"It's inspirational," said 17-year-old Yesenia Ramirez of Glendale. "We need our own space to skate without being harassed by the cops."
Ramirez has been skating for four years and traveled across town after hearing about the park from skaters in Glendale.
Steven Stinson from West L.A. got together with 10 friends at Stoner Park to pay tribute to friend Kenny Brimer, a skater from Hawaii who passed away from leukemia.
"Our main goal is to shred for him, " Stinson said, referring to the late Brimer. "It's all about having fun and bringing out the good vibes."
Beck and fellow skater Huck Gibson, dreamed up the space after a famous spot at the West L.A. courthouse was closed to skaters a few years ago. Gibson met with Jay Handal, now chair of the West L.A. neighborhood council, about the need to create a park in West L.A. Handal invited the two skaters over to his restaurant in Brentwood and began drawing up plans for the park.
Handal then sought aid from Councilman Bill Rosendahl's office, who helped them secure the contracting firm California Skateparks to build the $1.8 million plaza. The project was financed using Quimby Funds: a pool of money set aside by the city to fund redevelopment projects for the parks department.
Handal believed that the creation of the plaza at Stoner Park would serve to deter gang-activity and bring a positive influence to the community.
"This is a glowing accomplishment for the West L.A. neighborhood," Handal told the Weekly. "This park is a great example of bridging the gap between the politicians and the community."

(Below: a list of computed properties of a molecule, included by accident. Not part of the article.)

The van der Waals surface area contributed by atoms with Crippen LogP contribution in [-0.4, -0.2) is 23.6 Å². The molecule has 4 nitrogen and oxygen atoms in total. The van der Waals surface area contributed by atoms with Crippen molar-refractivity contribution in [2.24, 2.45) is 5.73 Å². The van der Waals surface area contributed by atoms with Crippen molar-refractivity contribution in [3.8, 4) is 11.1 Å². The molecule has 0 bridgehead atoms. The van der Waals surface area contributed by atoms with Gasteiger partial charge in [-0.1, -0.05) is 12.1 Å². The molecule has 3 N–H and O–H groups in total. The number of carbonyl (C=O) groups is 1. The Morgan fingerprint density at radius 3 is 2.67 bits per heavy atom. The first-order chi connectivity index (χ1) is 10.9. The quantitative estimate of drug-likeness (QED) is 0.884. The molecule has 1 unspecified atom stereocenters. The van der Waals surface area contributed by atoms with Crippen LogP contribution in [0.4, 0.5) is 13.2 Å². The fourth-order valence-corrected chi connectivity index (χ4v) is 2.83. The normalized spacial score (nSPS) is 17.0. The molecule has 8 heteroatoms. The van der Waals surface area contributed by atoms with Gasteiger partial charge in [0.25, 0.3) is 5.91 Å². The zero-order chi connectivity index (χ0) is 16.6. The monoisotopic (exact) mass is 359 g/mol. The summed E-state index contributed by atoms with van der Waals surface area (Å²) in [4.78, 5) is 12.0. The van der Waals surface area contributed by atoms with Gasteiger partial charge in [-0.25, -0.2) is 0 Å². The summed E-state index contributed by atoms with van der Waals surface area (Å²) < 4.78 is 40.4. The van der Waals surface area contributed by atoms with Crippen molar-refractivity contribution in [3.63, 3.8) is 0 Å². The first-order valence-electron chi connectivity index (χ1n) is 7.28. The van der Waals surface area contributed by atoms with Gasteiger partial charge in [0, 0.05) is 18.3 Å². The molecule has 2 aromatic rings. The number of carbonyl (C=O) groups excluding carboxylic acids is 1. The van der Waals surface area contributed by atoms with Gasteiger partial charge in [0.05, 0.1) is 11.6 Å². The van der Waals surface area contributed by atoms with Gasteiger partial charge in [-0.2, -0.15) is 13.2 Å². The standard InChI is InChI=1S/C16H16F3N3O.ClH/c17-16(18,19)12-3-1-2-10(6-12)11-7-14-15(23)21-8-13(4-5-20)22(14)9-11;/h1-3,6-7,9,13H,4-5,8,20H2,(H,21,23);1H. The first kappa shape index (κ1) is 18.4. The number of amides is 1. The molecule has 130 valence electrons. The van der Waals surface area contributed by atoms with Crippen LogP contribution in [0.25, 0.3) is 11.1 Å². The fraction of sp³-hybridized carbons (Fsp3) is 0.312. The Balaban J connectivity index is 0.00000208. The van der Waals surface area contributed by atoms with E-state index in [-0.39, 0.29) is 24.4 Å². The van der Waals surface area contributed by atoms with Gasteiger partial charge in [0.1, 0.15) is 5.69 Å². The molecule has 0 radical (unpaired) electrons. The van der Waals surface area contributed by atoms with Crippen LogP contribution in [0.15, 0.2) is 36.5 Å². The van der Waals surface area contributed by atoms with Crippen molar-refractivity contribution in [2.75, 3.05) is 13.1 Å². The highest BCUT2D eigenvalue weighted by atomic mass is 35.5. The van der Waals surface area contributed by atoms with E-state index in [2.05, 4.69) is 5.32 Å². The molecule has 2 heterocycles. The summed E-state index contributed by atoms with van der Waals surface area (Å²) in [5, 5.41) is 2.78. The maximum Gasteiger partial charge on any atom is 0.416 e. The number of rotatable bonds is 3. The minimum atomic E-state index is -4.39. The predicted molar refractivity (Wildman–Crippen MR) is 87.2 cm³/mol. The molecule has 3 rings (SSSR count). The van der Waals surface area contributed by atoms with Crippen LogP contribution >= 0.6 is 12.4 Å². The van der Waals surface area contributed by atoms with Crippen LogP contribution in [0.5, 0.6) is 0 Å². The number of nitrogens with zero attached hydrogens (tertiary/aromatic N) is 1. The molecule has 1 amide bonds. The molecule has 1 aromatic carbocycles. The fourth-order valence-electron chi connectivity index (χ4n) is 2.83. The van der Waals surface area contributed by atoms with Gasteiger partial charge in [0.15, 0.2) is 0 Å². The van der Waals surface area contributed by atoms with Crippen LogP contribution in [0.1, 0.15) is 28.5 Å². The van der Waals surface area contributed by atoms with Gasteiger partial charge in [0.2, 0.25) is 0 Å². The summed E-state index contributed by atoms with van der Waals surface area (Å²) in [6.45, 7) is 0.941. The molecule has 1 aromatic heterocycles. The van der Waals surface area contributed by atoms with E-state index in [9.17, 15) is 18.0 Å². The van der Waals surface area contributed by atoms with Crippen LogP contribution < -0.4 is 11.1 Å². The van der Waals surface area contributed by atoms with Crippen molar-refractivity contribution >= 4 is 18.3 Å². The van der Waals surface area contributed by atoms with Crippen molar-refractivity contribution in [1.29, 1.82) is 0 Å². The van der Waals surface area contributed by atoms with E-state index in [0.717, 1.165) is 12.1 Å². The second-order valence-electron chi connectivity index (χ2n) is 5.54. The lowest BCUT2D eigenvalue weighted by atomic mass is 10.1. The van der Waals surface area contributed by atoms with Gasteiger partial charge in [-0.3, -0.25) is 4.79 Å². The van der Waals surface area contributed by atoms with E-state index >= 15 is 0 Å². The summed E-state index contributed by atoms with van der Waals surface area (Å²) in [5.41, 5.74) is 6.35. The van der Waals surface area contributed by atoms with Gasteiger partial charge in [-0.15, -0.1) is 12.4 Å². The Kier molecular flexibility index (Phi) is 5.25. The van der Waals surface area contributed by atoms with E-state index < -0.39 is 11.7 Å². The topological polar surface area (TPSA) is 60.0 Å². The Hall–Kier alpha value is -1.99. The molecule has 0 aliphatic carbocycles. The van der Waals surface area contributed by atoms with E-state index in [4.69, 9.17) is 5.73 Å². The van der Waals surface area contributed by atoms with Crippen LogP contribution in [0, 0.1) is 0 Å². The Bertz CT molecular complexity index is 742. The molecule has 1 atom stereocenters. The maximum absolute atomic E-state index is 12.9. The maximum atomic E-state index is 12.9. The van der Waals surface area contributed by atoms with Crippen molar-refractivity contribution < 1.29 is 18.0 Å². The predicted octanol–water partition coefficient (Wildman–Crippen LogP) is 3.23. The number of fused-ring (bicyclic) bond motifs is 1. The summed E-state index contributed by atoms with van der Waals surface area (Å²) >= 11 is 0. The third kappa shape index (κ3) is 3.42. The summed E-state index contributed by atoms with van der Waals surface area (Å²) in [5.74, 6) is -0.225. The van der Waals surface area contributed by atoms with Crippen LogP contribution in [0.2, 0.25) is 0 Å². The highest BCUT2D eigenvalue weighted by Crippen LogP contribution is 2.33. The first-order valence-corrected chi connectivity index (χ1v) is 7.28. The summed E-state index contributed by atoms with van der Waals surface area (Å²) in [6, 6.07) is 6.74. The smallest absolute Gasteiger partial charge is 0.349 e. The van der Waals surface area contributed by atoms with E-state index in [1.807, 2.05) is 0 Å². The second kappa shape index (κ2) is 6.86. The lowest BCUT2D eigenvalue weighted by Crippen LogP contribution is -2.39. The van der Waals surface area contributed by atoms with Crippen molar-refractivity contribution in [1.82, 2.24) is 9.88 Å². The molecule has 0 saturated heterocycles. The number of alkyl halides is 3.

Several local pro skaters also took part in designing the space. The names, according to sources, include: Colin Cook, Justin Cefai, Joey Brezinski, Chris Roberts and Aaron Snyder. California Skateparks and the local pros created the 20,000 square feet space to reflect landmark skate areas around L.A.
"Its the very small details of a skate park that make it what it is," Beck said, referring to the painstaking design and planning that went into creating the park. "All of the obstacles are influenced by existing street spots."
One part of Stoner mirrors an area of the West L.A. courthouse, while another portion mimics a popular skate spot along a Venice bike path.
Beck already received many compliments from local skaters about the park and noted that the skating community is very particular about the design aspects of their skate parks.
"It's a huge honor to be recognized," Beck said. "The park was designed by skaters for skaters."
The skate park, at Nebraska and Stoner avenues, is open from 9 a.m. to dusk every day.